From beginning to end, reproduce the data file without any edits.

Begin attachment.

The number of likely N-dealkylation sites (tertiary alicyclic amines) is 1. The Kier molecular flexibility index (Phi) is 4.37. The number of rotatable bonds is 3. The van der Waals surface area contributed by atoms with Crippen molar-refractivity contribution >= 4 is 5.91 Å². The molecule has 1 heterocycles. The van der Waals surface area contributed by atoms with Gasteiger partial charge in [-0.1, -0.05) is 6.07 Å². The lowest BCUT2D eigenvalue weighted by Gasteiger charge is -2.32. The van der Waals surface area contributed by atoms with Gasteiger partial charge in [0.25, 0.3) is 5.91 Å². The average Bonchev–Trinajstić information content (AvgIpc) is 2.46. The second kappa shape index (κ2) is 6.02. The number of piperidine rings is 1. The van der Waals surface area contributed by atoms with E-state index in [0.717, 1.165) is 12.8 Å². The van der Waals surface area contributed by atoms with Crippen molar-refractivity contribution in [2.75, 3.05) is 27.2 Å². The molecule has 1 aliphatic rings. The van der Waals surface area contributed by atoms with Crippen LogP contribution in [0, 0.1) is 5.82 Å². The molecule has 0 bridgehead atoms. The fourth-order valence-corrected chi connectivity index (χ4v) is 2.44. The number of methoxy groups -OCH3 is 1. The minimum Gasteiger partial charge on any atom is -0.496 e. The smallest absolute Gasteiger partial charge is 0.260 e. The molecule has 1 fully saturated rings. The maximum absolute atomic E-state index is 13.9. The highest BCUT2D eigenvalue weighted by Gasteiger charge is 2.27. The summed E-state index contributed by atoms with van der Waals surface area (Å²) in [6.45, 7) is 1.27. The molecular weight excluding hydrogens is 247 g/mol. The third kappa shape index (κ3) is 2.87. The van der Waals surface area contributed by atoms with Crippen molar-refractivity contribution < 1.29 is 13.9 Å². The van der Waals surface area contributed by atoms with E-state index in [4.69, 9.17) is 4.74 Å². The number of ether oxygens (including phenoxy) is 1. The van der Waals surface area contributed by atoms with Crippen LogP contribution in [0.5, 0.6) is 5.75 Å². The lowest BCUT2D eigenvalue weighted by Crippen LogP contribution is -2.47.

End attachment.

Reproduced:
The number of likely N-dealkylation sites (tertiary alicyclic amines) is 1. The Kier molecular flexibility index (Phi) is 4.37. The number of rotatable bonds is 3. The van der Waals surface area contributed by atoms with Crippen molar-refractivity contribution >= 4 is 5.91 Å². The molecule has 1 heterocycles. The van der Waals surface area contributed by atoms with Gasteiger partial charge in [-0.1, -0.05) is 6.07 Å². The lowest BCUT2D eigenvalue weighted by Gasteiger charge is -2.32. The van der Waals surface area contributed by atoms with Gasteiger partial charge in [0.25, 0.3) is 5.91 Å². The average Bonchev–Trinajstić information content (AvgIpc) is 2.46. The second kappa shape index (κ2) is 6.02. The number of piperidine rings is 1. The van der Waals surface area contributed by atoms with E-state index in [0.717, 1.165) is 12.8 Å². The van der Waals surface area contributed by atoms with Crippen molar-refractivity contribution in [2.75, 3.05) is 27.2 Å². The molecule has 1 aliphatic rings. The van der Waals surface area contributed by atoms with Crippen LogP contribution in [0, 0.1) is 5.82 Å². The molecule has 0 bridgehead atoms. The fourth-order valence-corrected chi connectivity index (χ4v) is 2.44. The number of methoxy groups -OCH3 is 1. The minimum Gasteiger partial charge on any atom is -0.496 e. The smallest absolute Gasteiger partial charge is 0.260 e. The molecule has 1 fully saturated rings. The maximum absolute atomic E-state index is 13.9. The highest BCUT2D eigenvalue weighted by Gasteiger charge is 2.27. The summed E-state index contributed by atoms with van der Waals surface area (Å²) in [6.45, 7) is 1.27. The molecular weight excluding hydrogens is 247 g/mol. The third kappa shape index (κ3) is 2.87. The van der Waals surface area contributed by atoms with Crippen molar-refractivity contribution < 1.29 is 13.9 Å². The van der Waals surface area contributed by atoms with E-state index in [4.69, 9.17) is 4.74 Å². The number of ether oxygens (including phenoxy) is 1. The van der Waals surface area contributed by atoms with Crippen LogP contribution in [0.5, 0.6) is 5.75 Å². The lowest BCUT2D eigenvalue weighted by Crippen LogP contribution is -2.47.